Reopening of state trade office in Israel proposed

Los Angeles Daily News, CA
April 30 2004

Reopening of state trade office in Israel proposed
By Harrison Sheppard
Sacramento Bureau

As Gov. Arnold Schwarzenegger visits Israel this weekend, back on the
home front Assemblyman Keith Richman, R-Granada Hills, is pushing for
California to reopen its trade office in that country.

The office was closed, along with 10 in other countries, during last
year’s budget crunch. Richman argued the Israel office cost very
little compared with the trade it generated.

“The Israeli trade office has been in place for more than a decade
now and in fact it has provided a large amount of trade opportunities
for companies in the state of California and has generated a lot of
jobs,” said Richman.

Opened in 1993, the office cost about $64,000 a year to maintain on a
contract basis with a private firm and also got involved with trade
to other Middle Eastern countries. The state closed its foreign trade
offices last fall in six Asian countries, Mexico, Europe and South

California imported more than $1.1 billion of goods from Israel last
year and exported $320 million in goods, with the bulk of that trade
coming through the Los Angeles area, according to the Los Angeles
Economic Development Corp.

Still, that is a relatively small amount compared with the trade
California did with the larger Asian nations, noted LAEDC economist
Jack Kyser.

“It sounds good to open the office in Israel, but if you’re going to
start opening the offices, wouldn’t you want to go to countries where
we have bigger potential?” Kyser asked. “You’d have to say, OK, the
largest source of exports out of the L.A. district is Japan. No. 2 is
China. No. 3 is South Korea. (Israel) is quite a ways down.”

Schwarzenegger is visiting Israel this weekend to attend the
groundbreaking for a new Simon Wiesenthal Center museum — a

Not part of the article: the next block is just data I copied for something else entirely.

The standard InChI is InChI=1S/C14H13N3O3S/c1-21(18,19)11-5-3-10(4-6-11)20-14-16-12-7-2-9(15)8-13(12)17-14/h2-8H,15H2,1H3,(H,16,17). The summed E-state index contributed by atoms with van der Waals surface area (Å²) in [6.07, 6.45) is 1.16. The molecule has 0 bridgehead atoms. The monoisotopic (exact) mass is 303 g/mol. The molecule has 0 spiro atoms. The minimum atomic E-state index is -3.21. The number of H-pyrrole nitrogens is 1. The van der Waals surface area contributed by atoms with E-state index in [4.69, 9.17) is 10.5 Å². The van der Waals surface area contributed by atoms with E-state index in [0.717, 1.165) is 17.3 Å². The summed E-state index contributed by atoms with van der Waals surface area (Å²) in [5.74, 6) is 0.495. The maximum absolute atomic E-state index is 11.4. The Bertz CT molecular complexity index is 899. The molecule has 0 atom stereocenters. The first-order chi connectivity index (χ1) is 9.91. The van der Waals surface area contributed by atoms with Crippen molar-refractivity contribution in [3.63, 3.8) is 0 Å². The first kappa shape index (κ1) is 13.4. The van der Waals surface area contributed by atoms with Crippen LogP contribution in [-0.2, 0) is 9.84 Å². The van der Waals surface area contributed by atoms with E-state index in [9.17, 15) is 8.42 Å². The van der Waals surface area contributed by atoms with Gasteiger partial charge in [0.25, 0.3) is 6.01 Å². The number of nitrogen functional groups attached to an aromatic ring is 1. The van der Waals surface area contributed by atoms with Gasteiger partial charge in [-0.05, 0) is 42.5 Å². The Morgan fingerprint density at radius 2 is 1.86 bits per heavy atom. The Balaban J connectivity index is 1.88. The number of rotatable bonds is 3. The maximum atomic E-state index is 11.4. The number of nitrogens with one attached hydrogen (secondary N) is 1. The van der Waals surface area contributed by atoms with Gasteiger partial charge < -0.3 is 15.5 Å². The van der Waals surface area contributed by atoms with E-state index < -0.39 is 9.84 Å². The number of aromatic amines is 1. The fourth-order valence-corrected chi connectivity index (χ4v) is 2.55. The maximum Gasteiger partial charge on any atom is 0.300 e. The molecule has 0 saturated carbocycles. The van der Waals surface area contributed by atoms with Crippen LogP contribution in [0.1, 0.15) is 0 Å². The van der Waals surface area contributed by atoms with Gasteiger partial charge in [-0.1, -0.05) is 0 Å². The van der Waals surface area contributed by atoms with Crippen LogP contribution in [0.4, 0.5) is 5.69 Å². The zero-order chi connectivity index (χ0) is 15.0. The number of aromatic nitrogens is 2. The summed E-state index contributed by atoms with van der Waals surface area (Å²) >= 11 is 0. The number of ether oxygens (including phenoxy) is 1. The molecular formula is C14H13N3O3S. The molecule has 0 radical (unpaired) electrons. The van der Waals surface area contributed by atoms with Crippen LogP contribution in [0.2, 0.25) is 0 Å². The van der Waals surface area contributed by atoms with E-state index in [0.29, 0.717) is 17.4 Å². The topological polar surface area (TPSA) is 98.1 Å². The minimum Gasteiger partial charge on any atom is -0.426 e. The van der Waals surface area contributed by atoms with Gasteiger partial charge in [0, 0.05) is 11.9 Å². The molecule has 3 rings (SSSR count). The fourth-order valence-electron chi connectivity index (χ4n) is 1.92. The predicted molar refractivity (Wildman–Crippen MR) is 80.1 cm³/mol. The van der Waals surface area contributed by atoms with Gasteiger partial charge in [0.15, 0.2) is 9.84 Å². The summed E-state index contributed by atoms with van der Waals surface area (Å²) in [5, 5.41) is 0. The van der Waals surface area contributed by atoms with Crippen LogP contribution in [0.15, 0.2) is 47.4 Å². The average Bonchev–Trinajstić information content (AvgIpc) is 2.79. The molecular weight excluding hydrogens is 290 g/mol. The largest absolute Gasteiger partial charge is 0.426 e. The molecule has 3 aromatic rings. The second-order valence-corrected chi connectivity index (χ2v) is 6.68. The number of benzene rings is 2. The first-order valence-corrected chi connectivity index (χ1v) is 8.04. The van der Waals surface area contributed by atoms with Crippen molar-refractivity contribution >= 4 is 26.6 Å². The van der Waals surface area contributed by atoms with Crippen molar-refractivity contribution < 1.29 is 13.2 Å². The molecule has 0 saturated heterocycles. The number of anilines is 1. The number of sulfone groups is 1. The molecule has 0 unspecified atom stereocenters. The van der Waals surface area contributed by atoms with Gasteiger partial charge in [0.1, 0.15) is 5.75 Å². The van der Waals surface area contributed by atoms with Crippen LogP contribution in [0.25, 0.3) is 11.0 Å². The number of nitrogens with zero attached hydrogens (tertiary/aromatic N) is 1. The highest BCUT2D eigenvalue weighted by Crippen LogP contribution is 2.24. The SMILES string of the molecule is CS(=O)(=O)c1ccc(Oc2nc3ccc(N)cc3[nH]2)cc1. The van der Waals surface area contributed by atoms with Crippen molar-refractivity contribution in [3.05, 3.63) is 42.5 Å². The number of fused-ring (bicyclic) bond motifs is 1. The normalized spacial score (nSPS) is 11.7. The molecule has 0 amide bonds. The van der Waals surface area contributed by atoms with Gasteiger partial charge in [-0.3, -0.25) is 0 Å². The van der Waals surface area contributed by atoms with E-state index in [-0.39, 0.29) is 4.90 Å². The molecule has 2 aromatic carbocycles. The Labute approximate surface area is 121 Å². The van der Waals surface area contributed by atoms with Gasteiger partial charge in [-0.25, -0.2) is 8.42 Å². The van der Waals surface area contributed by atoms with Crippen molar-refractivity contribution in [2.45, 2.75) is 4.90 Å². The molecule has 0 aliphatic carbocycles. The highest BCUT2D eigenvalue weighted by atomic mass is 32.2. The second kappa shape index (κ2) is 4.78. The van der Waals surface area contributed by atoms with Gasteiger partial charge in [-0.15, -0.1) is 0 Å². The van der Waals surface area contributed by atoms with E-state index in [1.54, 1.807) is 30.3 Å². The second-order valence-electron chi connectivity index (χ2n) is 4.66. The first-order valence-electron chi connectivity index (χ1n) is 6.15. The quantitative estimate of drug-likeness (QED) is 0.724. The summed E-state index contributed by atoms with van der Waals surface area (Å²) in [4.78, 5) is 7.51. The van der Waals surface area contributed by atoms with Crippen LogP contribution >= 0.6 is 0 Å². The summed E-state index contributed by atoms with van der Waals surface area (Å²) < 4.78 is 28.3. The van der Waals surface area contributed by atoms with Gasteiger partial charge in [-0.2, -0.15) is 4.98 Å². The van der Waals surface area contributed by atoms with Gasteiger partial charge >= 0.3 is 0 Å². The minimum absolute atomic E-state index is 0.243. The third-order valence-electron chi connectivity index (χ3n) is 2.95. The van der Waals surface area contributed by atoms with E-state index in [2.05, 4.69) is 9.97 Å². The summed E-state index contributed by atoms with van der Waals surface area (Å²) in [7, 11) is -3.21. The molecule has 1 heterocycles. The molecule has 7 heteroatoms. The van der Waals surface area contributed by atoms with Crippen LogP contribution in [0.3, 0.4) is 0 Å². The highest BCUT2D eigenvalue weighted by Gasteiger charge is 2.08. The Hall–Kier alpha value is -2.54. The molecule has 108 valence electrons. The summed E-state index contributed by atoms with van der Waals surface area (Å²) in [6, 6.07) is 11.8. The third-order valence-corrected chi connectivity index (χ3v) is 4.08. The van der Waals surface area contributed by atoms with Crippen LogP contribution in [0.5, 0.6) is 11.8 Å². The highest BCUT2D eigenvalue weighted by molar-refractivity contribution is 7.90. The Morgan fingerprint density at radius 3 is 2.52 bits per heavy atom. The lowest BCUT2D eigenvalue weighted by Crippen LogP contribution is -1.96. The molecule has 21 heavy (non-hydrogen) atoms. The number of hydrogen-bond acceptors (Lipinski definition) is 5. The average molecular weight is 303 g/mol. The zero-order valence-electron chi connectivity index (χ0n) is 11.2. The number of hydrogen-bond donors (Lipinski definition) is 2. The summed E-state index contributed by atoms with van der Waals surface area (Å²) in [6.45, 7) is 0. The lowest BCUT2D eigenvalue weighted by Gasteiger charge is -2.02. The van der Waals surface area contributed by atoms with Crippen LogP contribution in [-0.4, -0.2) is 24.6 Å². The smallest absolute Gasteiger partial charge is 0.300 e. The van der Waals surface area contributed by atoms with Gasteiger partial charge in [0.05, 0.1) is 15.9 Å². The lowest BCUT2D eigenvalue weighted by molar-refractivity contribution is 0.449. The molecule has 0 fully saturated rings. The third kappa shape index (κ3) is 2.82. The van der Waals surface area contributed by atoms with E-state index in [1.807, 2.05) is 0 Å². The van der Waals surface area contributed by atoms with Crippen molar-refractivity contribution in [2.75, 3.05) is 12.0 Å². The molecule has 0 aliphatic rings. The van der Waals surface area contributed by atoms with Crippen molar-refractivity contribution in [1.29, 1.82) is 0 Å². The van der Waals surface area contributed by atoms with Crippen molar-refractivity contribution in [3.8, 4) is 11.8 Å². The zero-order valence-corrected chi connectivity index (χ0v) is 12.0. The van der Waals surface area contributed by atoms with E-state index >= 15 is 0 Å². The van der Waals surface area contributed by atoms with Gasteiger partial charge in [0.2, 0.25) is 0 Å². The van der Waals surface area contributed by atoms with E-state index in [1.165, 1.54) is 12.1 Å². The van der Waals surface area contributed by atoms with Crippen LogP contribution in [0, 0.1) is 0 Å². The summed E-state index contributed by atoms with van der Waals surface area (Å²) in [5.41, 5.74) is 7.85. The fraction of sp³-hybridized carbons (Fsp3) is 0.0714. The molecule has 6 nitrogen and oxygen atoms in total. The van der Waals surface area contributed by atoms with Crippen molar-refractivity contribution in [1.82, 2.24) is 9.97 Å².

commitment he made long before he ran for governor — and to look for
new business opportunities for California companies. He is expected
to meet with leaders in the Israeli government, including Prime
Minister Ariel Sharon.

On his way back, he will also stop at the Ramstein Air Base, a U.S.
military facility in Germany, to visit California troops.

A Schwarzenegger spokesman said the governor has not taken a position
on Richman’s bill but will be looking to expand trade opportunities
for California while he is in Israel.

The administration is also working on a separate bill, SB1665 by Sen.
Dennis Hollingsworth, R-Temecula, that would encourage the
establishment of trade and investment offices in other countries. The
bill does not name the countries, other than Armenia.

A spokesman for the Israeli government welcomed the effort to bolster
ties between Israel and California.

“If we put our two heads together, I think we can achieve great
things, and this is a step in that direction,” spokesman Daniel
Seaman said, adding that it could “benefit both the people of the
state of California and the people of the state of Israel.” Daily
News correspondent Erik N. Nelson in Tel Aviv contributed to this